'Like the Bite of Crabs'

"...Hunger feels like pincers, like the bite of crabs; it burns, burns, and has no fire. Hunger is a cold fire. Let us sit down soon to eat with all those who haven't eaten; let us spread great tablecloths, put salt in the lakes of the world, set up planetary bakeries, tables with strawberries in snow, and a plate like the moon itself from which we can all eat.

For now I ask no more than the justice of eating."

--Excerpt from "The Great Tablecloth," by Pablo Neruda

Many of us may not know what it is like to be hungry, to regularly miss meals, or to consume a diet void of essential nutrients to live a healthy life. Poet, diplomat and politician Pablo Neruda captures this feeling well in his poem "The Great Tablecloth." This Friday, millions of Americans may, sadly, be able to relate as well, because of a reduction in their food stamp benefits.

On Nov. 1, all households receiving food stamps will see their food budgets shrink as a temporary increase in food stamp benefits expires. A family of four could lose up to $36 a month in food stamps (also known as the Supplemental Nutrition Assistance Program, or SNAP). Thirty-six dollars a month may not seem like much, but if you are a family of four with an income of $22,000 per year, $36 means several missed meals or increased difficulty in providing for one's children. And if this$11 billion reduction isn't devastating enough, members of the House and Senate have begun to finalize a farm bill that will impact vital anti-hunger programs. Additional reductions to the food stamp program, as proposed in the House and Senate versions of the bill, range from $4 billion to $39 billion. SNAP effectively and efficiently helps more than 47 million low-income Americans put food on the table. Even as unemployment and poverty have remained high, the number of families at risk of hunger has not increased since 2008. Contrary to popular belief, the average individual receiving food stamps is on the program for only nine months, until they manage to get back on their feet.

The farm bill debates don't stop at the American coastlines. Congress will also consider changes to life-saving international food aid programs. International food aid reached more than 66 million people affected by famine, disasters, and other emergencies last year. Still, our food aid programs can be more efficient while also better targeting the nutrition needs of women and children in the 1,000-day window from pregnancy to age 2. The Senate-passed farm bill begins to address these improvements through important changes that increase the flexibility, cost-effectiveness, and efficiency of the current food aid program structure so that it can better respond to the complex challenges of global hunger in the 21st century.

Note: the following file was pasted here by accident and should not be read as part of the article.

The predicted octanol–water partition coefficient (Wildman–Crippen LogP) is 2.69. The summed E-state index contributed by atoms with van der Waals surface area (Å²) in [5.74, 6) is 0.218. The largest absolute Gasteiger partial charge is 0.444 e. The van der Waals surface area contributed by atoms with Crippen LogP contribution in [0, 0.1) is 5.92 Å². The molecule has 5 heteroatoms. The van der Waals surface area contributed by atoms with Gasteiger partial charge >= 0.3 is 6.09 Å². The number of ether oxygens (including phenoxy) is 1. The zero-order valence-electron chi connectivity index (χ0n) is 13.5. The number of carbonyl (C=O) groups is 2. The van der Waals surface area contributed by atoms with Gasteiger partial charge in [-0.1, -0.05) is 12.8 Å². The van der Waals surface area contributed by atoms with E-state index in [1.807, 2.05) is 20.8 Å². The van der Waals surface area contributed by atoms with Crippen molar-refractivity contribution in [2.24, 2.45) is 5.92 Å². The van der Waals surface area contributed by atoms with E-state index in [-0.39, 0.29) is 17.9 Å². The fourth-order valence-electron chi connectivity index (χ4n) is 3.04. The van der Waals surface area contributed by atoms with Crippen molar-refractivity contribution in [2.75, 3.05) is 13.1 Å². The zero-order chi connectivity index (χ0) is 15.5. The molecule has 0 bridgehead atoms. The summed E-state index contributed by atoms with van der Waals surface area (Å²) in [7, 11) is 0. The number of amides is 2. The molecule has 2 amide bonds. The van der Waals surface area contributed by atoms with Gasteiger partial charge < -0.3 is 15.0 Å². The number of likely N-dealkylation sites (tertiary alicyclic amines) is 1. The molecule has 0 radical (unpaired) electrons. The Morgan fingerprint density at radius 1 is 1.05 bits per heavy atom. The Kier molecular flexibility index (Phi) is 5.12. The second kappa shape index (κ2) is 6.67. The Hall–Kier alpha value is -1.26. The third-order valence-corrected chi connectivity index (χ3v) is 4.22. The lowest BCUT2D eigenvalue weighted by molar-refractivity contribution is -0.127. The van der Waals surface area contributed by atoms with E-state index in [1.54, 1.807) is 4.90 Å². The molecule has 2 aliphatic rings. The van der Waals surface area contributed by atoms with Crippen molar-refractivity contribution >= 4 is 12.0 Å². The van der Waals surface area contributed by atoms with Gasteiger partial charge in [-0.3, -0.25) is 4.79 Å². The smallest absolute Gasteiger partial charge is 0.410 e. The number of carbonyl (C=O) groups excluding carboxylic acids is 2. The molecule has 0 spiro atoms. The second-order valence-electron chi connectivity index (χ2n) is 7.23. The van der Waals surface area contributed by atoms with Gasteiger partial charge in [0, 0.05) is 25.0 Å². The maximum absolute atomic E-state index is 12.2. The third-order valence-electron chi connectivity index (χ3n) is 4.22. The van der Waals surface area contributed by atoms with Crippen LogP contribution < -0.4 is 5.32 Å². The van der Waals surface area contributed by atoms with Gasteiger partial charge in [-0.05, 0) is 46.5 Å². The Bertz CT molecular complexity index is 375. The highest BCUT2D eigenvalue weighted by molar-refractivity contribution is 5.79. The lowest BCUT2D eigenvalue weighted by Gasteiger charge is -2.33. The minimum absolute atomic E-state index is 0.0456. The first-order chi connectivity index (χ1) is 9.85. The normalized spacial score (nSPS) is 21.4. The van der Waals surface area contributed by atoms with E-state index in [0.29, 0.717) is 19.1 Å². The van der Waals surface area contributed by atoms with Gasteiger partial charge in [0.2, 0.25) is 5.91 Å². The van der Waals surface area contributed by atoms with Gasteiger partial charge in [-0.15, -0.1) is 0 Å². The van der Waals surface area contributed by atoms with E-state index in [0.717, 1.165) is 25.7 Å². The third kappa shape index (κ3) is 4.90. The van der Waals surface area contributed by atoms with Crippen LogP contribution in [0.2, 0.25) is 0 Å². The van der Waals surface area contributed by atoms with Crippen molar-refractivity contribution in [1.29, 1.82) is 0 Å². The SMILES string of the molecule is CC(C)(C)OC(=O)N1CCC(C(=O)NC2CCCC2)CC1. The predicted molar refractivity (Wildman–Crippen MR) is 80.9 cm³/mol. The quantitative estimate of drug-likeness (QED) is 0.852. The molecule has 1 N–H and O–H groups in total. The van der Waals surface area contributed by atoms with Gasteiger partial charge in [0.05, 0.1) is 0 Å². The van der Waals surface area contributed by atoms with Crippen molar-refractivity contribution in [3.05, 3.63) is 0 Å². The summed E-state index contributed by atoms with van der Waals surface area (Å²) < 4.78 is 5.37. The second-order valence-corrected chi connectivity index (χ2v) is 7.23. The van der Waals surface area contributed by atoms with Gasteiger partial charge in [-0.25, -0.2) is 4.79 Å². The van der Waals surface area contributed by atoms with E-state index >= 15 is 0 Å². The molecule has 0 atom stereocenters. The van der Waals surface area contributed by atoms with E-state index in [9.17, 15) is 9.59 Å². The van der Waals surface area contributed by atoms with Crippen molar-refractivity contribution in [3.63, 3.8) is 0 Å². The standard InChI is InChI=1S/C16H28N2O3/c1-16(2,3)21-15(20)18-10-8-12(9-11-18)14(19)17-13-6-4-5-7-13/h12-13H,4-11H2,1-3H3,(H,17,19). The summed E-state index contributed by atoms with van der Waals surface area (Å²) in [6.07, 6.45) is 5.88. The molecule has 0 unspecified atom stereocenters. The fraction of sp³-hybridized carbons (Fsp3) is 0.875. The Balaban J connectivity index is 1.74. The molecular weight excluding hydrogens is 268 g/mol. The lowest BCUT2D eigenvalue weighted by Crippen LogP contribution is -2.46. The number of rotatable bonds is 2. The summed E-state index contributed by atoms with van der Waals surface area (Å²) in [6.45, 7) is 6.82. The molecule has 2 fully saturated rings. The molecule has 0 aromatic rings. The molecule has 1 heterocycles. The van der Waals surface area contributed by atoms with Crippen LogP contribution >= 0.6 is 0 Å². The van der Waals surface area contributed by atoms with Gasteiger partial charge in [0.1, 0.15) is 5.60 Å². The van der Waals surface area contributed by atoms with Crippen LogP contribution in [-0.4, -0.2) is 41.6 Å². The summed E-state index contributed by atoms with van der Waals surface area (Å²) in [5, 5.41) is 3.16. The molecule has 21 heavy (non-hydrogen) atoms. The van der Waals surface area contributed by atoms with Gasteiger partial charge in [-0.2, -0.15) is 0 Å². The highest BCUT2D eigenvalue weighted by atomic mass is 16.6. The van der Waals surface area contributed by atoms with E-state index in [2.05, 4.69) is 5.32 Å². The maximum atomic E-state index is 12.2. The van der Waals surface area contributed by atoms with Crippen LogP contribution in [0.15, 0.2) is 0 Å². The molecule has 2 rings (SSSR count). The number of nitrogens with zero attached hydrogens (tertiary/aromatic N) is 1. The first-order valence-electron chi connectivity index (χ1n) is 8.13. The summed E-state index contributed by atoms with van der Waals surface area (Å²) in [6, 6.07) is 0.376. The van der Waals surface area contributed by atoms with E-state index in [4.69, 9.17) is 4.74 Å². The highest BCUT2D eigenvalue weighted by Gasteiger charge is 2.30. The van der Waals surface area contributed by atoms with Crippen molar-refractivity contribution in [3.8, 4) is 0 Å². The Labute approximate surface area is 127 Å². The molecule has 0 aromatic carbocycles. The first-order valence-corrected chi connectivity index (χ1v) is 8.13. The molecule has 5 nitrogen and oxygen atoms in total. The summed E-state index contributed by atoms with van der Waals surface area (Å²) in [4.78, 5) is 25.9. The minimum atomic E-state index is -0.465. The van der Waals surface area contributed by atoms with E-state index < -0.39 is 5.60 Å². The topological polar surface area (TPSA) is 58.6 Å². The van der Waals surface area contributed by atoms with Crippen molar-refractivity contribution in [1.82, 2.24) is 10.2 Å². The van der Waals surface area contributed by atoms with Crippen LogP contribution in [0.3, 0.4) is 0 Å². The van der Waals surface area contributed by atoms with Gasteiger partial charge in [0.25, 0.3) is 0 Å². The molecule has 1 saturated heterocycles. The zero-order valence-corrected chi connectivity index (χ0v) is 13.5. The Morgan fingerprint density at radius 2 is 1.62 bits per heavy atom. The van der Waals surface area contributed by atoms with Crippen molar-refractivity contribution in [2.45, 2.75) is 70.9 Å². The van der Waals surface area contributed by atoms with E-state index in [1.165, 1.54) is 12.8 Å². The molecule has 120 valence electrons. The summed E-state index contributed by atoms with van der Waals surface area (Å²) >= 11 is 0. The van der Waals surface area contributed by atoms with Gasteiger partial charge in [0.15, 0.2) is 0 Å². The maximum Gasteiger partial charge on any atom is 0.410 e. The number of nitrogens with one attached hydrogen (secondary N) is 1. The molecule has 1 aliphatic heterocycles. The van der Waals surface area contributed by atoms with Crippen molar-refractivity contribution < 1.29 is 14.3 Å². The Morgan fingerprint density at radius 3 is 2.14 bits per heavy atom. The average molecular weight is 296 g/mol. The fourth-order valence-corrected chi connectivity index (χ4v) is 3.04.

Forty-nine million Americans live at risk of hunger, and more than a billion people around the world live in extreme poverty. Any policies that create additional poverty among the working poor, or further impoverish hungry people around the world, are reprehensible. It is unacceptable for lawmakers to take vital food stamp benefits away from millions of Americans struggling to recover from the ongoing impacts of the recession. And it is reprehensible for our nation to turn away from people starving in Central America, East Africa, and Southeast Asia.

The solution to these problems isn't complicated. We live in a time when we can end hunger and poverty. We just need our lawmakers to put an end to political brinkmanship so the economy can function. As Congress begins these important discussions, we must hold them accountable. This debate is about more than simply balancing our federal budget -- it's about our values as a nation. It's time we support a farm bill that doesn't increase hunger in the United States and around the world by protecting food stamps and improving international food aid.